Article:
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Iraq Faces Challenges in Rebuilding Mosul

MOSUL -- Iraq is facing the challenge of returning civilians to their homes in Mosul, a city destroyed by war.

What remains in the city are largely rows of collapsed shop fronts and ruined houses in air strikes and artillery attacks. Faced with this level of destruction, rebuilding seems an arduous task.

The Shia militia has been supporting the troops, and few civilians remain in the wreckage of the old city.

But they're keen to point out that their role is supportive, not military, and their goal is to rebuild, not divide.

"That's our country. When we see, you know, our city destroyed like this, it hurts us from inside. You know. But (there's) nothing to do, we need to cut off the ISIS from this city to make peace. We came here to make peace," said Sattar al Jilehawi, a volunteer with the People's Mobilization Forces.

The first challenge will be maintaining security.

Montazar is one of the special forces soldiers who fought to retake the city.

He showed the China Global Television Network (CGTN) a hole in the ground where suicide bombers had remained hidden even after the area was secured.

Some reconstruction is underway. Running water and sanitation pipes are the first priority.

Mosul residents are desperate to get to their homes, and those areas that are secure are now jammed with traffic, but huge frustration too.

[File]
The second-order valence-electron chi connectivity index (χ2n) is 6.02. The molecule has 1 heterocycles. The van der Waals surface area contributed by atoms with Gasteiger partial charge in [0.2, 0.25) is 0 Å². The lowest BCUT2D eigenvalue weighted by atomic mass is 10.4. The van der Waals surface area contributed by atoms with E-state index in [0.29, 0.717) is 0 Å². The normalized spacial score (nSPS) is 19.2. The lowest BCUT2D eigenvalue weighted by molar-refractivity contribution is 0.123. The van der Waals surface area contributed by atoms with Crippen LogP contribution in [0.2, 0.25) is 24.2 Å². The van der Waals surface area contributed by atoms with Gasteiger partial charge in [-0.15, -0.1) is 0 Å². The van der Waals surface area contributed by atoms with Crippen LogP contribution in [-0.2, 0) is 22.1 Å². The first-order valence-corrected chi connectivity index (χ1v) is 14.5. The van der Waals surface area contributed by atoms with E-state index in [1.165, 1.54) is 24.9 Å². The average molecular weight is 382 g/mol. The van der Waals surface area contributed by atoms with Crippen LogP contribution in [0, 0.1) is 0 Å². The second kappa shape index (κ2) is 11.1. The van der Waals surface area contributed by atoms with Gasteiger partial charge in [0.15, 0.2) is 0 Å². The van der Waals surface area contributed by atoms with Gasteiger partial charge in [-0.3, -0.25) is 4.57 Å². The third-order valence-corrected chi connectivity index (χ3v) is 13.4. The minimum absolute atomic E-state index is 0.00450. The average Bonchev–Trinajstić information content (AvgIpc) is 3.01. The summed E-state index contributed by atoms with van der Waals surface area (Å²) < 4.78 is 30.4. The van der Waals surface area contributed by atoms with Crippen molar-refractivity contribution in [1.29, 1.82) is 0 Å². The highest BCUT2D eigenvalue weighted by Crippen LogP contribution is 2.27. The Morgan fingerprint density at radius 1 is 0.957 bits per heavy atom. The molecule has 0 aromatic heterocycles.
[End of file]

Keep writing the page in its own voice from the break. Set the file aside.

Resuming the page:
One family, like many others, returned to find their home in the old city destroyed.

"We don't have anything, only god is helping us. We have no income. My kids used to be employed as laborers, but now there is no work," said Rroba Ali Ismail, a member of the family.

The Mosul operation began in mid-October last year and the city was declared liberated on Monday by Iraqi Prime Minister Haider al-Abadi. In total, 80 percent of the city as a whole has reportedly suffered damage or been destroyed by fighting, leaving behind a mammoth task of rebuilding.

Priti Patel, the International Development Secretary, announced on Thursday (July 13) Britain is transferring £40 million of aid to help the people of Mosul rebuild their lives.

The UK will also give extra funding to boost the UN mission in Iraq and Mosul as part of its stabilization program, according to Patel.


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